According to studies, patients admitted to brighter rooms spend up to 41% less time in the hospital than those assigned to darker or windowless rooms . Patients in darker rooms had a higher mortality rate.
Accelerate post-operative recovery
Patients recovering from surgery who are in rooms with lots of natural light and good views are less anxious and have lower blood pressure, which is critical for healing. Patients in windowless rooms, on the other hand, are more likely to experience depression and suffer postoperative delirium. This can cause an increase in inflammation in the body, which increases pain and makes healing more difficult.
Contribute to more effective pain alleviation
Approximately 22% of patients in bright, natural light rooms use less pain medication.
Boost employee morale
Employee attitudes and productivity are improved by natural illumination, providing a boost staff energy levels. Employees in a hospital with access to natural light and views of nature report lower stress levels and health-related absenteeism.
What are the Natural Lighting Levels Suitable for Hospitals?
The most essential considerations for window design are the amount of daylight that enters a space, the view, patient privacy, and proximity to the window. Patients generally prefer windows that take up at least 25% of an exterior wall, with many choosing rooms with two or more windows.
Multiple studies have found that strong lights (at least 2,500 lux) with short white or blue wavelengths are the most useful to patients. This is especially true for Alzheimer's or dementia patients, who have been proven to have less agitation later in the day and better sleep-wake cycles.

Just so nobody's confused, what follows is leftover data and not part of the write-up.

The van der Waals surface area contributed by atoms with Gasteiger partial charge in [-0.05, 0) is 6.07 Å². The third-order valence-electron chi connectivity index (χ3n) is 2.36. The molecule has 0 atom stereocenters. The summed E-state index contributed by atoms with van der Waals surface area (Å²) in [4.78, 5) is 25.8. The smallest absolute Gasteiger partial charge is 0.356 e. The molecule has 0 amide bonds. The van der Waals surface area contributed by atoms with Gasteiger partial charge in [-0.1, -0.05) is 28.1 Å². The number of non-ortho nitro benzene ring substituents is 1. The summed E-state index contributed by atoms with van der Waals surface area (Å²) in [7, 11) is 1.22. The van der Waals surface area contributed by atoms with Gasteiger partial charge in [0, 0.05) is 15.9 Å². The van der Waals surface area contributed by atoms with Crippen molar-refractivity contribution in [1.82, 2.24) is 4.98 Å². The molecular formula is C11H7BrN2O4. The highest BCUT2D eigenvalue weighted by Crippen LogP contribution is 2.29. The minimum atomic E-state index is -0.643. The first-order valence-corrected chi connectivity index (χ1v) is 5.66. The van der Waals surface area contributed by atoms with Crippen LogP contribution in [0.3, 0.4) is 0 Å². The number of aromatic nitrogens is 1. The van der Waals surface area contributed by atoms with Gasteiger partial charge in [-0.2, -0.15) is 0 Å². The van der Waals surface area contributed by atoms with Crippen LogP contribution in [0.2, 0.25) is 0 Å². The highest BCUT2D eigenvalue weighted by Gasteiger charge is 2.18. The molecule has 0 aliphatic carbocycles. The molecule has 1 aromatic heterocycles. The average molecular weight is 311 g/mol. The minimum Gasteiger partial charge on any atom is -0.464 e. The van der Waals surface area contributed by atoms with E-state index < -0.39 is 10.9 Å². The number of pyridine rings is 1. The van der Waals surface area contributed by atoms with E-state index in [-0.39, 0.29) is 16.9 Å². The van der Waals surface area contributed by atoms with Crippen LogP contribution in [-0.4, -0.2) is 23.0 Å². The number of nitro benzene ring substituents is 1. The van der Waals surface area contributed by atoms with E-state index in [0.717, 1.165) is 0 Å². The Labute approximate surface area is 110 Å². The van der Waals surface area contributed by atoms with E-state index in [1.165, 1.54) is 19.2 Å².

For hospital ceilings, our smooth, deep matt, super white sound-absorbing ceiling tiles like Rockfon® Mono® Acoustic and Rockfon Blanka® which have 87% light reflection and more than 99% light diffusion. These products not only offer excellent sound absorption but also contribute to energy savings and a bright and comfortable indoor environment.
Skylights meanwhile provide constant natural light throughout the day, providing all of the benefits of a vertical window with the extra benefit of privacy.
Conclusions on Biophilic Hospital Design
A shift is undoubtedly occurring in the design of healthcare facilities, with much greater emphasis on patient-wellbeing. Biophilic design is a useful, cost-effective approach which features fresh air, green views and sufficient natural daylight to improve the health of patients and healthcare professionals.
(1) "The Economics Of Biophilia". 2022. Terrapinbrightgreen.Com. https://www.terrapinbrightgreen.com/reports/the-economics-of-biophilia/.
(2) Park, Man Young, Choul-Gyun Chai, Hae-Kyung Lee, Hani Moon, and Jai Sung Noh. “The Effects of Natural Daylight on Length of Hospital Stay.” Environmental health insights. SAGE Publications, December 3, 2018. https://www.ncbi.nlm.nih.gov/pmc/articles/PMC6287302/.
(3) "Urbanization By Continent 2021 | Statista". 2022. Statista. https://www.statista.com/statistics/270860/urbanization-by-continent/.
(4) "Impact Of Light On Outcomes In Healthcare Settings". 2022. The Center For Health Design. https://www.healthdesign.org/chd/research/impact-light-outcomes-healthcare-settings.